January 07, 2020
ISLAMABAD—Journalists have taken to Twitter to condemn a raid on the publishing house that published the Urdu version of the novel, A Case of Exploding Mangoes by writer and journalist Muhammed Hanif.
The novel about the last days of military ruler Ziaul Haq who died in a plane crash in August 1988, was published 11 years ago.
This afternoon some people claiming to be from the ISI barged into my Urdu publisher Maktaba Daniyal offices, confiscated all copies of Urdu translation of A Case of Exploding Mangoes. Threatened the manager, wanted information about our whereabouts. Coming back tomorrow... 1/3— mohammedhanif (@mohammedhanif) January 6, 2020
Cyril Almeida, formerly of Dawn, wondered if ISI still had Zia sympathizers. “After @ijazulhaq 's recent defamation threat, does this imply the ISI still has Zia sympathisers?”
Television presenter Amber Rahim Shamsi highlighted the dilemma associated with languages. In a tweet in Urdu, she said if one writes a book in English, it is taken as slavery to the west, but if you write or get it translated into Urdu, “you are harassed.”
Murtaza Solangi, a former director-general of Radio Pakistan, thought it had taken some time to figure out what’s in the novel. “They finally figured it out. After 11 years, Mohammad Hanif’s book gets the axe. I guess it hurts more if it is in vernacular.”
Newsweek Pakistan informed: “Offices of Urdu publisher of 'A Case of Exploding Mangoes' raided by men claiming to be from ISI within a week of Gen. Zia-ul-Haq's son filing defamation notice, says author Mohammed Hanif.”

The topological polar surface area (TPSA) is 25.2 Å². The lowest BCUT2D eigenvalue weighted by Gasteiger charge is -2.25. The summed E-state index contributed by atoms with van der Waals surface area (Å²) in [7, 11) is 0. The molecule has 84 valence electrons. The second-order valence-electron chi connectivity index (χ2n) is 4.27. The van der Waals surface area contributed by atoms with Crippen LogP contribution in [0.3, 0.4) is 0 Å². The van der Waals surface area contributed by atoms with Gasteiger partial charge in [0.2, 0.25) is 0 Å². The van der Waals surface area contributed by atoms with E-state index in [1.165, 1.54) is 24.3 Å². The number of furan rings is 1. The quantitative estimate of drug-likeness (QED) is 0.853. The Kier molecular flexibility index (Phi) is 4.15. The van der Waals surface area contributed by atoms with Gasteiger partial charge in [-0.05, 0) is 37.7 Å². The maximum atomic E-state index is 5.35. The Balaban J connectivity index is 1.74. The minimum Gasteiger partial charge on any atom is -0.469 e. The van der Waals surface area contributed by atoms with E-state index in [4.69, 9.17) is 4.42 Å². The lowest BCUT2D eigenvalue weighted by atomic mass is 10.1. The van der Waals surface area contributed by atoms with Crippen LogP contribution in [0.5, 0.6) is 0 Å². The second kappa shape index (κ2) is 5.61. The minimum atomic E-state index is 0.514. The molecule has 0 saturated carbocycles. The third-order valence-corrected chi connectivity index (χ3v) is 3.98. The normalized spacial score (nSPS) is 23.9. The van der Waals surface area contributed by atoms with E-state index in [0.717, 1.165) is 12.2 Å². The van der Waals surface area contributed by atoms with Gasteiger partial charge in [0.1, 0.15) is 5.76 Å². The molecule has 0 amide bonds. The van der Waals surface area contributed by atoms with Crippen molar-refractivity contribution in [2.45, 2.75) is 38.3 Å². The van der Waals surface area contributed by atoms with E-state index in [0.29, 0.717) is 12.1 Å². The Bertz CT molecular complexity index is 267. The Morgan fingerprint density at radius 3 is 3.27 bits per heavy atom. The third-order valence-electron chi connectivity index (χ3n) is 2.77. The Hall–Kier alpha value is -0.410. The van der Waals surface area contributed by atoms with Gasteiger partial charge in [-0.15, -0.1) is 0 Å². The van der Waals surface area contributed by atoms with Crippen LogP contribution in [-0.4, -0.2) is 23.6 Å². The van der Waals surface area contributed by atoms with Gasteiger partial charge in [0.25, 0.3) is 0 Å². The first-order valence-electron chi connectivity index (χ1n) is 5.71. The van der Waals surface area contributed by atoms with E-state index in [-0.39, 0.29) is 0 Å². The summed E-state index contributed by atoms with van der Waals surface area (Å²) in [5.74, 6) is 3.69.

Human Rights Commission of Pakistan also deplored the raid. “HRCP deplores the raid on the publishing house that recently released the Urdu translation of @mohammedhanif's novel 'A Case of Exploding #Mangoes'. Copies of 'Phatay Amon Ka Case' were also confiscated. The authorities must revoke this action immediately.”
Novelist Osama Siddique expressed shock. “Had a brief chat with @mohammedhanif when iconic A Case of Exploding Mangoes came out & asked if he feared something like this. He quipped that it was unlikely as it was in English. Turns out Urdu translation has woken them. Or it's deep state's very insecure current mood. Shame!”
The News, March 30, 2018
As we move into the second week of the stay-home directive, many of us must be discovering a new inner self, and how much we take for granted and miss it sorely when it is gone.Read more... | Archives
A study conducted by JournalismPakistan.com and Communications Research Strategies on the economic situation of slain journalists' families and journalists displaced due to security threats.